Memorial Day is a holiday in the United States wherein the men and women who died while serving in the Armed Forces are remembered. The holiday, which is celebrated every year on the final Monday of May, was formerly known as Decoration Day and originated after the American Civil War to commemorate the Union and Confederate soldiers who died in the Civil War.

By the 20th century, Memorial Day had been extended to honor all Americans who have died while in the military service. It typically marks the start of the summer vacation season, while Labor Day marks its end.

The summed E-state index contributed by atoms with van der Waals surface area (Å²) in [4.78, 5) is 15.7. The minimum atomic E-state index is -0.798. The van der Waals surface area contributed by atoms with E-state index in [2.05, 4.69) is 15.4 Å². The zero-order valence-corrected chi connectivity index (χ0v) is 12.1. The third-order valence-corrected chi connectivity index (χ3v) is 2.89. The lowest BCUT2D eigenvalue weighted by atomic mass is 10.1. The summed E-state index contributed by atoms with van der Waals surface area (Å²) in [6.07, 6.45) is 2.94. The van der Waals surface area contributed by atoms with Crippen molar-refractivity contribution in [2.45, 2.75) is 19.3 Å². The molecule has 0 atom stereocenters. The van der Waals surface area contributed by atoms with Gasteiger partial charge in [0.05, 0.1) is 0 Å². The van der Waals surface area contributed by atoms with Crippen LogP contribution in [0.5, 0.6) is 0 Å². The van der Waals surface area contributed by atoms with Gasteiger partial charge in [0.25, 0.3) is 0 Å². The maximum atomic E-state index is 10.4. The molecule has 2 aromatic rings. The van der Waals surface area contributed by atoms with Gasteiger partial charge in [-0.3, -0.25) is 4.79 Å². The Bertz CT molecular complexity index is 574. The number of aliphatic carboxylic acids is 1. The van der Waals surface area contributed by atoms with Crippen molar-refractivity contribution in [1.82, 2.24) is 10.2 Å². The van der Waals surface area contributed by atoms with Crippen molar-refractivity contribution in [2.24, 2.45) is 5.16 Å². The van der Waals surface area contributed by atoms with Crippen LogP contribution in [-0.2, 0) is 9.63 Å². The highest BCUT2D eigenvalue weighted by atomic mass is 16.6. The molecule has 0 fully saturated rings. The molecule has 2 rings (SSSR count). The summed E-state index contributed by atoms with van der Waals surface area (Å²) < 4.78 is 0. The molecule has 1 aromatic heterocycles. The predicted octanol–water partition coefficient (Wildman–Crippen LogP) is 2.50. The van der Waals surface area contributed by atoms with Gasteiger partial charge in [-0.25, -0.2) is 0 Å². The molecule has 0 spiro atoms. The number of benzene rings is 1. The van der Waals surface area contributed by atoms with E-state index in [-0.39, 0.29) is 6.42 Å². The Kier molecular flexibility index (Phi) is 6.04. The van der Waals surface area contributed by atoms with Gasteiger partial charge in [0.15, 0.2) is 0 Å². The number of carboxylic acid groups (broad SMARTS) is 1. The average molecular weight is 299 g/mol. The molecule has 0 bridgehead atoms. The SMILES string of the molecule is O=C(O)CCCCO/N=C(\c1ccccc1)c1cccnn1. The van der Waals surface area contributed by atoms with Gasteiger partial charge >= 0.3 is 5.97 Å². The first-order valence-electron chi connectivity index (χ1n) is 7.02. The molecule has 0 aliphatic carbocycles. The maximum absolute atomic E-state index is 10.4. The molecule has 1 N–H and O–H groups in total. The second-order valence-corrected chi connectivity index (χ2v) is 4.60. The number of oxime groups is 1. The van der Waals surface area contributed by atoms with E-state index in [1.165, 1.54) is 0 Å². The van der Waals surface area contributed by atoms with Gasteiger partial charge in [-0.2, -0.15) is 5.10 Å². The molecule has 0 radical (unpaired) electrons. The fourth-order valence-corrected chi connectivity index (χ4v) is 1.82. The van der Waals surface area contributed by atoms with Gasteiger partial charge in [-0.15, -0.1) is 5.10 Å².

Many people visit cemeteries and memorials, particularly to honor those who have died in military service.
Many volunteers place an American flag on each grave in national cemeteries.

Memorial Day often is used to honor not just those who died in military service, but any loved one or kin who have passed away.

May we use this weekend to honor everyone who has gone before us and appreciate their service and what they have taught us. May we also be thankful for the gospel of Jesus Christ that teaches us that death is not the end. Learn more about eternal life and God’s plan of salvation for us.

Parts of this article were adapted from

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